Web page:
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By Jay Cost

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The Lesson of NY-23

With all the twists and turns in the race for New York's 23rd Congressional District, it seems like it should mean something, right? You don't have all this drama without some higher purpose, or so the thinking goes. Predictably, pundits have been working overtime to explain the point of this soap opera in Watertown.

For what it's worth, I do not think that a special election - any special election - is a particularly good barometer of the political climate of any place outside the district in question. Factor in low turnout, and sometimes it is hard to argue that it's even a good barometer inside the district. The race in NY-23 is further complicated by a prominent third party candidate. So, I think there are no inferences to draw from this race about national politics. And I think most analysts would essentially agree on that point. Pontificating aside, will anybody update their 2010 predictions based on the outcome in this race?

That being said, I do think there is a lesson to be learned here. It just doesn't have anything to do with the 2010 midterm, Barack Obama, the health care battle, etc. It's not so much a current events lesson as it is a civics lesson. The drama in this race is yet another example of the fundamental truth about the contemporary party organization: it is extraordinarily weak. And I don't mean that the 2010 Republican Party is weak. I'm talking about the whole system: Democrats and Republicans; local, state, and federal; congressional and electoral. Weak, weak, weak!

Consider the circumstances of this three-way, now two-way race. The local Republican Party organization nominated a candidate that the party's core electorate was not prepared to accept. What happened next?

If the party organization was strong, we would have expected the base to swallow hard, respect the power of the organization in this case, and get behind Scozzafava. But since the organization is weak, the base revolted and started migrating to the Hoffman camp.

Predictably, the national and local party organizations stood behind Scozzafava. That's their job, afterall. But as the race drew national attention - strategic politicians with ambitions for higher office began to involve themselves. What happened next?

If the party organization was strong, we would have expected those strategic pols to recognize the dangers of upsetting the powers-that-be in the party machinery, and to back Scozzafava against the base. But since the organization is weak, they started lining up behind Hoffman, one after another. Some of them even "bravely" changed their endorsements after they realized that the base disagreed with their initial decisions!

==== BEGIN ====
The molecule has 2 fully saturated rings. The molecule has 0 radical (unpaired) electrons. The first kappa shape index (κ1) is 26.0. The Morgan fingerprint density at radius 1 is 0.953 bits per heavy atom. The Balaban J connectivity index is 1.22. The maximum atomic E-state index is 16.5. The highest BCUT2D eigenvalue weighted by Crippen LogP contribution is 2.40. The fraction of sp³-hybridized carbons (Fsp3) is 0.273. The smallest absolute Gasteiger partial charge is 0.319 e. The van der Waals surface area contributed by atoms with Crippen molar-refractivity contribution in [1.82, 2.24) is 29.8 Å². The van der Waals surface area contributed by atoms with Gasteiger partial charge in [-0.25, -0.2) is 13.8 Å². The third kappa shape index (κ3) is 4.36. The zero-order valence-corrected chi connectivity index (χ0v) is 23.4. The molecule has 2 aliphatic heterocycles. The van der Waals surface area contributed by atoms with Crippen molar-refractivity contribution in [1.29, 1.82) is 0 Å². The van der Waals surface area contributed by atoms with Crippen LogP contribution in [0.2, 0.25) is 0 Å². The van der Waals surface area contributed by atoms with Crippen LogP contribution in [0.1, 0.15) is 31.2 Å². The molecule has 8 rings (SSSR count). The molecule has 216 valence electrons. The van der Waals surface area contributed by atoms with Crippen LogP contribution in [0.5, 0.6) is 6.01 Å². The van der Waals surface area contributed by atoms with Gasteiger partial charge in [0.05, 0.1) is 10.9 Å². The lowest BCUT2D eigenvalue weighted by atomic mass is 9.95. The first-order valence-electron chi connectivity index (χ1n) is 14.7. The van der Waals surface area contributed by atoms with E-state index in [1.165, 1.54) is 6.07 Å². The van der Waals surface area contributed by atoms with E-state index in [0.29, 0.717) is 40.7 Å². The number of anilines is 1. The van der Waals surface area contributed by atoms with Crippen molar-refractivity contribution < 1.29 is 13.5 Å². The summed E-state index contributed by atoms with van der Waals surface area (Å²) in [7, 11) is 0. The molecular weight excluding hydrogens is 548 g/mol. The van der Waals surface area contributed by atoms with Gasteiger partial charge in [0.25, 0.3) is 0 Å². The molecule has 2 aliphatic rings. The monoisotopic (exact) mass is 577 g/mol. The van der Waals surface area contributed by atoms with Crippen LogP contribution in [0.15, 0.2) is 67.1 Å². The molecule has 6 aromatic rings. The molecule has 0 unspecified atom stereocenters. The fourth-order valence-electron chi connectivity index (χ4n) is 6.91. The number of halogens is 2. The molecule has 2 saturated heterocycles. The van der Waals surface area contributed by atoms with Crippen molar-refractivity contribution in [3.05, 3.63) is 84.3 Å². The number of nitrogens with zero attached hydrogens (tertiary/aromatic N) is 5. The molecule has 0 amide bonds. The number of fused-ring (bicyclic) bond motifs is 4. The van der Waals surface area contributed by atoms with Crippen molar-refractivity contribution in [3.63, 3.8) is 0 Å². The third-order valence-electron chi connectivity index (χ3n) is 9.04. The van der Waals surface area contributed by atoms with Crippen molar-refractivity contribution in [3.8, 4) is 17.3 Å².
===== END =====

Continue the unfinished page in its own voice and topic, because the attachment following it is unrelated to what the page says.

A unique factor facilitating this turnaround was the Conservative Party, a mainstay of New York politics that helps set the electoral agenda in the state. In this case it gave disaffected Republicans an easy outlet to voice their grievances. Still, when we strip away all the unique features of this particular race, we find a generalizable quality to this contest: the political power of the Republican Party is not really housed in the party organization - not in NY-23, and not really anywhere else. Instead, party power lies in the nexus of party activists/donors, base voters, and ambitious officeholders/candidates. As the events in NY-23 have made pretty clear, the party organizations play a limited role in the game of power politics.

In fact, they have been weak for a long time. Progressives took the general right to nominate party candidates away from them. The New Deal and good government reforms stripped them of most of their patronage. So nowadays, party bosses don't really have the power to boss anybody around. They have no carrots and no sticks. That's not a good recipe for a 21st century Boss Tweed!

The drama in NY-23 shows just how weak today's party organizations are. Quirkily enough, the local party had the technical power to nominate a candidate without a primary. However, while there wasn't a de jure primary here - the base's response to Scozzafava was tantamount to a de facto primary. Party leaders like Sarah Palin and Tim Pawlenty were quick to "certify" those results because they have national ambitions that will ultimately require the support of those same base voters. And that was it for Scozzafava, the choice of the local party organization.

As I have argued many times on this blog, contemporary party organizations - from the Republican National Committee all the way down - really have just one job: to launder money to cash-strapped candidates who must spend massive amounts of dollars in a campaign finance environment governed by restrictive laws like the FECA and the BCRA. Once these organizations step beyond this role - and especially when they go against the mass of voters who constitute the party base - they have virtually no authority.

This party impotence extends from the very top and travels all the way down to the local level. At the top, the victorious President gets to redesign his national committee in his own image. Congressional party leaders have no power whatsoever to remove defectors from their seats. In actuality, they'll funnel as much money as possible to defectors who are in electoral trouble. And state and local parties? If the withdrawal of Scozzafava isn't evidence enough of just how little power they actually have, I'll put it this way. Most of you reading this are greatly interested in politics. A lot of you probably contribute dollars and maybe even time to your favorite candidates. To you, I'd ask: how much money and time have you contributed to your state and local parties?

-Jay Cost